Another ten entries on a list that has too much Florida Georgia Line and not enough Dixie Chicks. This section has both.
Florida Georgia Line, “Stay”
#1 | 2013
JK: Nah, I’m good. So Wrong (Doesn’t Belong)
KJC: It goes Maurice Williams and the Zodiacs > David Bowie > Sugarland > Shakespear’s Sister > Four Seasons > Rihanna > [All the other songs called “Stay”] >>>>> Florida Georgia Line. So Wrong (Doesn’t Belong)
BF: Florida Georgia Line proves that they can suck at serious songs just as bad as at party songs. So Wrong (Doesn’t Belong)
Marty Robbins, “Don’t Worry”
#1 | 1961
KJC: A smooth vocal from Robbins gives so much nuance to the delivery of the title here that it works as well as a statement of confidence as it does as a masquerade of deep despair. About Right
JK: Robbins is one of the genre’s finest vocalists; this isn’t my favorite song he recorded, but he could’ve made Florida Georgia Line’s “Stay” at least sound decent. About Right
Alan Jackson, “Small Town Southern Man”
#1 | 2007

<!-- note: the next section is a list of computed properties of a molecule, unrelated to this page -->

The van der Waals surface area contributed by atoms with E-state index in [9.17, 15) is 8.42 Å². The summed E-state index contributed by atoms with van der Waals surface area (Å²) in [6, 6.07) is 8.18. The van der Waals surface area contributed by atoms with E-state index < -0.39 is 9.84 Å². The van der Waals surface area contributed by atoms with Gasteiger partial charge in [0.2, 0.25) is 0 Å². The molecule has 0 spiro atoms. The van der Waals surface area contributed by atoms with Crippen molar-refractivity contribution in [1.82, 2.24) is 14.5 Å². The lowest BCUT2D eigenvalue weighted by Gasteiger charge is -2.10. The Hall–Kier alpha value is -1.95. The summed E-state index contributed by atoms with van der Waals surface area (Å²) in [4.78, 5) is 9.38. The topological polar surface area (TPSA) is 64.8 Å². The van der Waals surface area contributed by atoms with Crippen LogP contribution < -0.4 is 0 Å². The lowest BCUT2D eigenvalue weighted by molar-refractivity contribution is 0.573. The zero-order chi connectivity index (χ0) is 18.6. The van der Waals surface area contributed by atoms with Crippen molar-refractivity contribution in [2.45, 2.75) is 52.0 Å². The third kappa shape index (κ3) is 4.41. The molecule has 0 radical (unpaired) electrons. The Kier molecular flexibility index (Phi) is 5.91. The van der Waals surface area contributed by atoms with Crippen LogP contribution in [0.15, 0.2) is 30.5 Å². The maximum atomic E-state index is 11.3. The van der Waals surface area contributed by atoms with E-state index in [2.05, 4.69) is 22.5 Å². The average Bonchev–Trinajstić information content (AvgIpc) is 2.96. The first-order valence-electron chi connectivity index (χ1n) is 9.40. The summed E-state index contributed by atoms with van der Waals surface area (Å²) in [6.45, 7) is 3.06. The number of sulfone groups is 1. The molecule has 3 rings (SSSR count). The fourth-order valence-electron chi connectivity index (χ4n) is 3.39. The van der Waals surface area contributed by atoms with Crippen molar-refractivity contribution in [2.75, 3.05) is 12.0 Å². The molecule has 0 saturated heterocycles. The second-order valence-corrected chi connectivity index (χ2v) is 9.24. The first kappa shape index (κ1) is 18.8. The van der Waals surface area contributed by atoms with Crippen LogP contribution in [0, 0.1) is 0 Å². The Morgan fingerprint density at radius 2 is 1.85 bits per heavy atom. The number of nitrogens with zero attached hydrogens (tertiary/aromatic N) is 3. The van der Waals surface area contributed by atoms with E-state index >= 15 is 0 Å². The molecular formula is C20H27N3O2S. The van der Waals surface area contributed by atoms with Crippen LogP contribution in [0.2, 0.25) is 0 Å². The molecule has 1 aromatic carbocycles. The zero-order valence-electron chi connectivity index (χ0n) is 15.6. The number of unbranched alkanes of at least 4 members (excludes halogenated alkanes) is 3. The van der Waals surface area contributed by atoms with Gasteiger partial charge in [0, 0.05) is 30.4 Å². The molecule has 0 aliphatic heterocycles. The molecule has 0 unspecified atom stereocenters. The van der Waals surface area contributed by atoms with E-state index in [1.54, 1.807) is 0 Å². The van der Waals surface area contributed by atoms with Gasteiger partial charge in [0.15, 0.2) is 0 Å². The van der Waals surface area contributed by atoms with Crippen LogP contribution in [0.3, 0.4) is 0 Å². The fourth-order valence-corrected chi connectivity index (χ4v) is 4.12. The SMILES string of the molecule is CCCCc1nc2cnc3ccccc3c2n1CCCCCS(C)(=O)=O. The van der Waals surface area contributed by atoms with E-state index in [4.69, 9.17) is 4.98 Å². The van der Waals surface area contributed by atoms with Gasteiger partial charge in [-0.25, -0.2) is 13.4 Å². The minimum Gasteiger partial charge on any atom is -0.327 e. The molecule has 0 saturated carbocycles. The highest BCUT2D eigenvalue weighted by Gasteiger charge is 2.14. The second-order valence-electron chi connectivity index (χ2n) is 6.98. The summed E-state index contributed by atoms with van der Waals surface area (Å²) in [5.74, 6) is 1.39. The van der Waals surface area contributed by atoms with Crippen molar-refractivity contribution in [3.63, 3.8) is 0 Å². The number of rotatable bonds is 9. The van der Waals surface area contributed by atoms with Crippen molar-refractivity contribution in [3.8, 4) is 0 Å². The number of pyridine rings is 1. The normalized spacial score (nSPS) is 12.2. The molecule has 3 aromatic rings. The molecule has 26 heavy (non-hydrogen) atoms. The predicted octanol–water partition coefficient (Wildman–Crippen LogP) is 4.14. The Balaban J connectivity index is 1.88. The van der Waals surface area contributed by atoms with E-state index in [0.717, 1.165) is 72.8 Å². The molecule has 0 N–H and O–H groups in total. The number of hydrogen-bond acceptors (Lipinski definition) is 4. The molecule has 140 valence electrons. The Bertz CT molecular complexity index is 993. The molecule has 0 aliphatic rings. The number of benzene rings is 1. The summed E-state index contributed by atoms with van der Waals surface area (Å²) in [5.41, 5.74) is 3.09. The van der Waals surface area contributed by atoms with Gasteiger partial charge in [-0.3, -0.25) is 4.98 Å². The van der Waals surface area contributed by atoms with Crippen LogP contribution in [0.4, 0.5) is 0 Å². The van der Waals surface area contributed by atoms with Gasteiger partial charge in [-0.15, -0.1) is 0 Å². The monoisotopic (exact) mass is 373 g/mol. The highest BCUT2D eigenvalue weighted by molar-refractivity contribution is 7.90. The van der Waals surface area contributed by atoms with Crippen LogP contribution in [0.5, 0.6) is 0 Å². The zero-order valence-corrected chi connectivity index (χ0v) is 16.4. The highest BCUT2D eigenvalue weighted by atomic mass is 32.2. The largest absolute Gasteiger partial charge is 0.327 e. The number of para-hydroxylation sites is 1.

JK: It’s so easy for songs like this to come across as pandering, and it’s one of Jackson’s singular gifts that his songs in this vein never do. About Right
KJC: Jackson always scores when he writes about his dad. This doesn’t have the raw grief that made “Drive (For Daddy Gene)” so viscerally moving, but this reflection from a distance is carried instead by gratitude and admiration. About Right
Vern Gosdin, “Chiseled in Stone”
#6 | 1988
KJC: A masterclass in country music songwriting, paired with the perfect vocalist for its delivery. Too Low
JK: I am always surprised that this stone classic wasn’t a #1 hit. Not just Gosdin’s career-defining record, “Chiseled In Stone” belongs in any serious discussion about country music as an art form. Entirely Too Low
Sara Evans, “Born to Fly”
#1 | 2000
JK: That Ozark drawl has always been far too thick to mask in a pop-diva production: Singles like this are where Evans shines. Too Low
KJC: A signature song from an underrated artist. Still sounds great today. About Right
BF: Evans’ finest moment. A coming-of-age classic that imbues just enough detail to create a relatable central character while still allowing just about any listener to see something of himself or herself in the story. It perfectly captures the wide-eyed optimism of a young adult ready to explore her potential in life. About Right